Having successfully navigated the city and countryside of Amsterdam by bike despite a few “Sue vs. truck or curb moments”, I was confident that I could take a bike tour of Santiago. About a week before my trip I started my research on TripAdvisor and found La Bicicleta Verde Bike Tours as an option. Reading a few reviews, it seemed like it would be a great way to see Santiago on my free day(s). As it would be a Monday, most of the museums were closed so my tourist options were limited. I could traverse the city by bike and go back on foot later to explore in more detail.
I figured the quickest way to the tour office on Easter Monday was to take a cab rather than the metro to get there early (whenever I think it will be quicker/better, I am usually wrong – see supermarket lines, highways lanes, etc.). Of course, I was wrong, the hotel flagged a cab for me and then we sat in traffic making me late. I called the office and they said they would wait for me. Luckily another girl had called running late as well so the second guide (there would be two guides on our tour – one in Spanish, one in English) waited for both of us.
With two guides – one in front and the other in back, riders of all levels can participate in the tour as the pace was easy to keep. I had signed up for the “Market Tour” morning ride. We would start our exploration at Pablo Neruda’s (the poet) house in the Bellavista area which was reached with a quick ride through the university/nightclub area to an area with colorful houses and graffiti art.
We then rode down the hill and through the streets toward the largest fruit and produce market in Chile. Storing the bikes and helmets, we were able to walk the abundant aisles to see all of colorful and plentiful offerings – The bikes have baskets if you want to buy anything at the market – so many tempting options, bring small currency to pay for purchases.
With the early morning visit, most of the market was quiet which is easy for a small group to navigate, stop to hear the guides explain the various items and then find a seat to enjoy a fresh fruit drink and snack (included in your tour fee). It gave us time to introduce ourselves and learn more about our guides and their favorite parts of Santiago.
Ready to continue exploring the city, we rode out of the market, which included a bit of weaving around delivery carts, workers and the growing crowds. Best to stay close to the group here to get through to the street. Our next stop would be the Central Seafood Market (again before the crowds). Similar setup to the fruit/produce market, there were stalls to peruse and restaurant tables to enjoy the foods.
With the markets completed, it was time for some history and we found that in Plaza de Armas Square. The main square includes governments buildings, the National Cathedral church and the dogs of Santiago.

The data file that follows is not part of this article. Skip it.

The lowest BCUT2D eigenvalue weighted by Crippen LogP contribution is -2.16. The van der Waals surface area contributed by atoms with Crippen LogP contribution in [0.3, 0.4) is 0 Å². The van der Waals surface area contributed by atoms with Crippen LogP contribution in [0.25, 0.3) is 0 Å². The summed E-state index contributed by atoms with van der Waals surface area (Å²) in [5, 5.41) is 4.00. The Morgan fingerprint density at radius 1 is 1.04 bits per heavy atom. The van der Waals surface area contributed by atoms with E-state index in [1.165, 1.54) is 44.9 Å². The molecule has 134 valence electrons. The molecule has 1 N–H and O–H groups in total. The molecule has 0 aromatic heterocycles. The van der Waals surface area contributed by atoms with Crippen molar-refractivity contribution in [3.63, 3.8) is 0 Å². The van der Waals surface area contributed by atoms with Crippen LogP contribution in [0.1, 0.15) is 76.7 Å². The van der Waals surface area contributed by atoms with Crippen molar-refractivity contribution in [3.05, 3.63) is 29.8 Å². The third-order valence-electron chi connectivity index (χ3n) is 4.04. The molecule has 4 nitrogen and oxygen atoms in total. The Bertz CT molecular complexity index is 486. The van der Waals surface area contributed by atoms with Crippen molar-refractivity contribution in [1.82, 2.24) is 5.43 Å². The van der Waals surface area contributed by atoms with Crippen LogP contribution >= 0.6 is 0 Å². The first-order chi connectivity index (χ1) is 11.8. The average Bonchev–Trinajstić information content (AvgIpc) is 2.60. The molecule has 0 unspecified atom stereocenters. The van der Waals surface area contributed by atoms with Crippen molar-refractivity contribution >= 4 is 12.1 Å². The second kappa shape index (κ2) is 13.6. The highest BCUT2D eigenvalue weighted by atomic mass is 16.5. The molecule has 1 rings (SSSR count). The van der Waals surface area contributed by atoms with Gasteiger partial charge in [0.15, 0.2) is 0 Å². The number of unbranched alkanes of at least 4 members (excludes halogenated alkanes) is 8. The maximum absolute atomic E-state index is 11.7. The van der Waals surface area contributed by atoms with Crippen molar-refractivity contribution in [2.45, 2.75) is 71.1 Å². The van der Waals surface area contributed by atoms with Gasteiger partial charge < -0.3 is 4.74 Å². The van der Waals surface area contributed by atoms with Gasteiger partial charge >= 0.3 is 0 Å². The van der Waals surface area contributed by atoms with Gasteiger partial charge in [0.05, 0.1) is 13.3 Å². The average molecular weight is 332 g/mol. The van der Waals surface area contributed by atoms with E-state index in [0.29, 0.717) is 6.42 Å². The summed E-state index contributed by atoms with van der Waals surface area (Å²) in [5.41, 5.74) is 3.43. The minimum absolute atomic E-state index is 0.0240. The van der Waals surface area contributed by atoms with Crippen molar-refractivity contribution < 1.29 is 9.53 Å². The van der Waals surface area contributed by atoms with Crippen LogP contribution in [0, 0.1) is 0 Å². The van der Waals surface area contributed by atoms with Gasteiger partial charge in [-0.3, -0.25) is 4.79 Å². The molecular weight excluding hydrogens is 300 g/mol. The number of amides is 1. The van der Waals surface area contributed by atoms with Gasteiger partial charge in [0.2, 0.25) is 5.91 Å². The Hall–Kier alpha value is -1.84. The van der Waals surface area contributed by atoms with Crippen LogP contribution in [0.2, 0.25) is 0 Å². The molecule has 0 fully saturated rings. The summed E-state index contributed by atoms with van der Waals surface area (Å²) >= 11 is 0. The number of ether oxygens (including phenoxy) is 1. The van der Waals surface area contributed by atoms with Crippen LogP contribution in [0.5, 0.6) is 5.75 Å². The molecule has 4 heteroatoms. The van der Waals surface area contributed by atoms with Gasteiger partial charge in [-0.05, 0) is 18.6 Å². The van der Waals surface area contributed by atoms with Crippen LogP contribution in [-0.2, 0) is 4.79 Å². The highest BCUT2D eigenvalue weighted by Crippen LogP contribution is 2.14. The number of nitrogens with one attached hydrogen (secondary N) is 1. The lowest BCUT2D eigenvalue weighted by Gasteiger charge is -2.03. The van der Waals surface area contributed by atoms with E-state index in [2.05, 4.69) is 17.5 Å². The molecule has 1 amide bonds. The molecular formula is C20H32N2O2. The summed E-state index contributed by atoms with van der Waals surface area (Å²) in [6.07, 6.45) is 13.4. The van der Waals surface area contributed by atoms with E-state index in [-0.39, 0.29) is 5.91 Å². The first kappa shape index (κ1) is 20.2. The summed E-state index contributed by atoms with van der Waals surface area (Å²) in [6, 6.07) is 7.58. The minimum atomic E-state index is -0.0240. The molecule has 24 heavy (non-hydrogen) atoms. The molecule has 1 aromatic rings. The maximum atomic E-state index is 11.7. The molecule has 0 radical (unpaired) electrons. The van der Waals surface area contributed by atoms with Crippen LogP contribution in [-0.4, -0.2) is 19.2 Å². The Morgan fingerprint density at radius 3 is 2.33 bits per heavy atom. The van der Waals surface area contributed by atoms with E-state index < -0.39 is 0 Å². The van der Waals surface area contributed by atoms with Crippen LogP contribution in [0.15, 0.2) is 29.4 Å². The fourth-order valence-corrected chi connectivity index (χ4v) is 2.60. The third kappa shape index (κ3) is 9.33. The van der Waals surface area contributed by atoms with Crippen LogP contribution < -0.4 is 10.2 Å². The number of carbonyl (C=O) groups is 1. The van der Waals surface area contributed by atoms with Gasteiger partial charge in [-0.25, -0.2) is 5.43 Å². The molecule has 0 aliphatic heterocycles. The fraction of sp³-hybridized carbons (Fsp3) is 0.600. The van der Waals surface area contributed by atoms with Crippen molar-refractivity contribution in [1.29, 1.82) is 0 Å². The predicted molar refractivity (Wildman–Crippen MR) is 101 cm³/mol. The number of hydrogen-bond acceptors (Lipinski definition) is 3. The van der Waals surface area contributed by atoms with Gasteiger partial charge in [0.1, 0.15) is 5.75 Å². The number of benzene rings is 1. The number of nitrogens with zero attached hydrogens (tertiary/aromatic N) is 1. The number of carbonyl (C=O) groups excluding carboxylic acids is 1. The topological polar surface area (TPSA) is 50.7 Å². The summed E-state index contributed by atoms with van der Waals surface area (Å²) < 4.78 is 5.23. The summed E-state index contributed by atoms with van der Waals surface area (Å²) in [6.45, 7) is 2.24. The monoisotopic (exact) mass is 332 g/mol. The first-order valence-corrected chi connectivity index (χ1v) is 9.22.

While Turkey has the stray cats of Ephesus, Santiago has the stray dogs. The difference is that the cats wander the site, whereas the dogs run around in/out of traffic and are everywhere it seemed. During our ride, we picked up a dog at the beginning that stayed with us the whole time. As someone who has worked with animal shelters, this broke my heart, all of the stray dogs. There is an estimate of 215,000 stray dogs in Santiago alone according to this Santiago Times article. There have been recent protests to the hunting/killing of the strays yet nothing gets done to the owners who are responsible for almost 73% of the dogs left abandoned. They had homes at one point and now are left on the street.
What was fascinating during our time in the Plaza de Armas as we listened to the guide was seeing the group of dogs and their behavior toward the people and in particular this one cab. One dog barked and we didn’t notice it, then a bunch of dogs ran past us toward one cab in a group of cabs on the street. They surrounded the cab and continued to bark together that the guide stopped talking and we all looked over in disbelief. The cabbie remained calm and drove about 5mph so as to not run a dog over but it was pretty scary in my opinion. This is not an isolated incident.
Nearing the end of our tour – the group (and our dog companion) leisurely navigated the side streets toward the park and out to the Museum of Fine Arts (closed as it was a Monday) before returning to the tour office and bidding adieu to our dog – I think he realized we were not going to adopt him or provide any food – so he had a nice tour of the city as did I.
The three hour bike tour covered about 4 miles and was relatively flat so any level of bike rider will find this an easy tour with minimal traffic interruptions. The stops are evenly spaced out so that you can have time off of the bike to explore and take photos.
The tour costs $36 USD which included bike equipment, guides and a drink in the market and excluded guide tips. I paid via Paypal prior to arrival to reserve my spot.